CHILLIWACK – B.C.’s largest recycled training facility – the $21.6-million Trades and Technology Centre at the University College of the Fraser Valley’s new campus in Chilliwack – officially opened today. Advanced Education Minister Murray Coell, Environment Minister and Chilliwack-Kent MLA Barry Penner, and Minister of Public Safety and Solicitor General and Chilliwack-Sumas MLA John Les were on hand to open the centre.

“Our booming economy means we need more skilled workers than ever before, which is why increasing trades training in B.C. is a high priority for our government,” said Coell. “Every time we invest in skilled workers, it keeps our economy competitive and benefits everyone in the province.”

The 2.5-acre Trades and Technology Centre is part of the Canada Education Park, a collaborative initiative between local, provincial and international schools. The centre offers students a wide variety of high-quality programs, including architectural drafting, heavy duty commercial transport, automotive services, hospitality and event planning, electronics, professional cooking, carpentry, welding, joinery, and electrical work.

“This new building is part of our master plan for the new campus, which will ultimately allow us to double the number of students we service in Chilliwack,” said UCFV president Skip Bassford. “This is great news for our local economy since Chilliwack’s business-friendly environment is attracting a lot of new companies that all require skilled workers.”

UCFV is aiming to have 1,800 students on the new Canada Education Park campus by 2010, meeting the needs of both employers and students.

The building has a number of state-of-the-art features, including a professional dining room, a highly automated computer numerical control machine used for delicate woodworking in the carpentry/joinery shop, a heavy-duty hoist capable of lifting a city bus and the first programmable robotic welding arm to be used in a training facility in Western Canada.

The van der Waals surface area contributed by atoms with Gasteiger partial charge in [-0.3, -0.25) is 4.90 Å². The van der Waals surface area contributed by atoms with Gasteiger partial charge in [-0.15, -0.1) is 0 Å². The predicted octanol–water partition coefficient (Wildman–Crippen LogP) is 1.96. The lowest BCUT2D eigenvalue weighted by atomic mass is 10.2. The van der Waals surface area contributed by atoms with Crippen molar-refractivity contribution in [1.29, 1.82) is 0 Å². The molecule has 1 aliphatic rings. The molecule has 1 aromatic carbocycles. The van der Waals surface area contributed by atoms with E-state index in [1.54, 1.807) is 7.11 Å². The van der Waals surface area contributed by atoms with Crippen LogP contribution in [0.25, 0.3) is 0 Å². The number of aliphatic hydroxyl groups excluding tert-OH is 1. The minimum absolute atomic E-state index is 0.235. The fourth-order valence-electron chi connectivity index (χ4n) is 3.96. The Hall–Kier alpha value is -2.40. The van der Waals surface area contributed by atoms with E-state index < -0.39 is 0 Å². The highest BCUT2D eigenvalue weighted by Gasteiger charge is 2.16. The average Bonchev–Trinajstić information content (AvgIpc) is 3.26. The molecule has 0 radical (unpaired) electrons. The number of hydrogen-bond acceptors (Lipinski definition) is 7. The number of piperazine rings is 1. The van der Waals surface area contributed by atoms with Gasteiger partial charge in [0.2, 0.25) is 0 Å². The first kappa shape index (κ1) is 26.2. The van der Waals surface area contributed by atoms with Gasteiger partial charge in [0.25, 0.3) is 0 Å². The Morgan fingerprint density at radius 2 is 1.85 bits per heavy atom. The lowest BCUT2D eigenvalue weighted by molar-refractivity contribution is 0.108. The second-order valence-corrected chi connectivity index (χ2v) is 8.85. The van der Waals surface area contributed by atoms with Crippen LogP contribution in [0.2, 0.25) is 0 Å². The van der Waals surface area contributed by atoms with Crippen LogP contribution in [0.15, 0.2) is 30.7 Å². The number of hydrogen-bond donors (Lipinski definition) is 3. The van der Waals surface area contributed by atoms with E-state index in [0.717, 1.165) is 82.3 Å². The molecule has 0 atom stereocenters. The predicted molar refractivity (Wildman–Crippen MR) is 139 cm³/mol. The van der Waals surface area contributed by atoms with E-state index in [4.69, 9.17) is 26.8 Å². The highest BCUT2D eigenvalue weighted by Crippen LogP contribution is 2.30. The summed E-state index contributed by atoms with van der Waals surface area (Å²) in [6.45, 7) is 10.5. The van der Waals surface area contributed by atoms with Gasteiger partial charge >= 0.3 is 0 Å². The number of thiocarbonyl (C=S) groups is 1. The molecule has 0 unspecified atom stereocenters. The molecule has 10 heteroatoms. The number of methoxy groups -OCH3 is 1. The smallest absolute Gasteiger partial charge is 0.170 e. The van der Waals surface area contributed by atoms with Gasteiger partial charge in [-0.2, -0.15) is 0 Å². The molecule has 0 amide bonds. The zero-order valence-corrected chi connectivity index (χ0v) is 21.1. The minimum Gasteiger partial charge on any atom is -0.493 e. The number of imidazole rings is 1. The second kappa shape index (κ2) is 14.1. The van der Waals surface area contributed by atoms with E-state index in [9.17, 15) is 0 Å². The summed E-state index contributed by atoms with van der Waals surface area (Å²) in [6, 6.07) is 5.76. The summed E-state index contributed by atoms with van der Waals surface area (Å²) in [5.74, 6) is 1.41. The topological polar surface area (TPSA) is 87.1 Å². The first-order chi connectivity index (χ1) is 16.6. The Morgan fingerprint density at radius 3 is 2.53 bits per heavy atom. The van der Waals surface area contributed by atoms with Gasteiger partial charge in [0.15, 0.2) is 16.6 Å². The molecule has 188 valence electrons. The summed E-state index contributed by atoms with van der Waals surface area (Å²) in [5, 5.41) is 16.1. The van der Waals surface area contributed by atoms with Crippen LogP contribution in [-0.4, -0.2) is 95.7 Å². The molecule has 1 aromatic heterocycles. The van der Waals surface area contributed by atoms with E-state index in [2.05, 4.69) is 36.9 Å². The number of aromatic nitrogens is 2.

“As a former UCFV student, I'm very proud of the new campus and I’m especially impressed by UCFV’s commitment to ensuring the building has a low carbon footprint,” said Penner. “Our government’s actions to reduce British Columbia’s greenhouse gas emissions by 33 per cent by 2020 include making our public post-secondary buildings carbon neutral by 2010.” 

The centre was built within the shell of an existing building, using large portions of recycled material. UCFV also used some Leadership in Energy and Environmental Design (LEED) standards in the design of the building. Electrical and mechanical systems were also designed to be energy efficient. 

In addition to the Trades and Technology Centre building, the Province is funding 1,700 new student spaces at UCFV as part of its seat expansion plan. 

Since 2001, the Province has provided more than $1 billion in new funding for 904 capital projects on campuses throughout B.C. and has allocated almost $700 million in capital funding over the next three years to accommodate further growth. To date, the Province has also funded almost 16,000 new seats at B.C.’s universities, colleges, and university colleges.